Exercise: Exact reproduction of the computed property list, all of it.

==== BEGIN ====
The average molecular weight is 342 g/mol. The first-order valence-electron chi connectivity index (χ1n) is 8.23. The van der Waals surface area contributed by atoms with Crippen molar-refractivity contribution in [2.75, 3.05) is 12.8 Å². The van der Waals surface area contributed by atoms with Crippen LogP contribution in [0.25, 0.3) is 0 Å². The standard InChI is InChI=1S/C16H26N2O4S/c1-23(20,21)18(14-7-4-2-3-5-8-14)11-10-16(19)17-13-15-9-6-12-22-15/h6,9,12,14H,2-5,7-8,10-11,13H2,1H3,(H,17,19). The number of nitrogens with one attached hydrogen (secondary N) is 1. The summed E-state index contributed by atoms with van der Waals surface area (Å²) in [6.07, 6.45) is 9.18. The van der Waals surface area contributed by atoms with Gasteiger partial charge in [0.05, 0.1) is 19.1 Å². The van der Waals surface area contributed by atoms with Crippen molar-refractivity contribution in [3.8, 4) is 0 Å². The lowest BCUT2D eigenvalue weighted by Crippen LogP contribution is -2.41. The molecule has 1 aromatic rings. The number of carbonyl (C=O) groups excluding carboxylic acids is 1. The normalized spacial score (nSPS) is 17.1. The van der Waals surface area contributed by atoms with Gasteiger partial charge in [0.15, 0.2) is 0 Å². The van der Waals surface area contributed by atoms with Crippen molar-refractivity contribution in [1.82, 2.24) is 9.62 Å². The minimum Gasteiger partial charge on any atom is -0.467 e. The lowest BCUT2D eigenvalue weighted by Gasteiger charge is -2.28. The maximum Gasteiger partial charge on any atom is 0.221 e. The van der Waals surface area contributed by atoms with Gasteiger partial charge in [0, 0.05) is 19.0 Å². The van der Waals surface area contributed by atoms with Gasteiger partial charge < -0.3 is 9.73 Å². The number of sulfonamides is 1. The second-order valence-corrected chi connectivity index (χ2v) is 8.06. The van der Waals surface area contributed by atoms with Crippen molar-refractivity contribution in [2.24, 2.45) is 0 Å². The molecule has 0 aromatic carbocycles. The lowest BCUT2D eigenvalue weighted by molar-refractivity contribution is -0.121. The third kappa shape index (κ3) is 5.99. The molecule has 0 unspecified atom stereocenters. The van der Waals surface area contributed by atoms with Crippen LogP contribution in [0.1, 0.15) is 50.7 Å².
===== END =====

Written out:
The average molecular weight is 342 g/mol. The first-order valence-electron chi connectivity index (χ1n) is 8.23. The van der Waals surface area contributed by atoms with Crippen molar-refractivity contribution in [2.75, 3.05) is 12.8 Å². The van der Waals surface area contributed by atoms with Crippen LogP contribution in [0.25, 0.3) is 0 Å². The standard InChI is InChI=1S/C16H26N2O4S/c1-23(20,21)18(14-7-4-2-3-5-8-14)11-10-16(19)17-13-15-9-6-12-22-15/h6,9,12,14H,2-5,7-8,10-11,13H2,1H3,(H,17,19). The number of nitrogens with one attached hydrogen (secondary N) is 1. The summed E-state index contributed by atoms with van der Waals surface area (Å²) in [6.07, 6.45) is 9.18. The van der Waals surface area contributed by atoms with Gasteiger partial charge in [0.05, 0.1) is 19.1 Å². The van der Waals surface area contributed by atoms with Crippen molar-refractivity contribution in [3.8, 4) is 0 Å². The lowest BCUT2D eigenvalue weighted by Crippen LogP contribution is -2.41. The molecule has 1 aromatic rings. The number of carbonyl (C=O) groups excluding carboxylic acids is 1. The normalized spacial score (nSPS) is 17.1. The van der Waals surface area contributed by atoms with Gasteiger partial charge in [0.15, 0.2) is 0 Å². The van der Waals surface area contributed by atoms with Crippen molar-refractivity contribution in [1.82, 2.24) is 9.62 Å². The minimum Gasteiger partial charge on any atom is -0.467 e. The lowest BCUT2D eigenvalue weighted by Gasteiger charge is -2.28. The maximum Gasteiger partial charge on any atom is 0.221 e. The van der Waals surface area contributed by atoms with Gasteiger partial charge in [0, 0.05) is 19.0 Å². The van der Waals surface area contributed by atoms with Gasteiger partial charge < -0.3 is 9.73 Å². The number of sulfonamides is 1. The second-order valence-corrected chi connectivity index (χ2v) is 8.06. The van der Waals surface area contributed by atoms with Crippen molar-refractivity contribution in [2.24, 2.45) is 0 Å². The molecule has 0 aromatic carbocycles. The lowest BCUT2D eigenvalue weighted by molar-refractivity contribution is -0.121. The third kappa shape index (κ3) is 5.99. The molecule has 0 unspecified atom stereocenters. The van der Waals surface area contributed by atoms with Crippen LogP contribution in [0.1, 0.15) is 50.7 Å².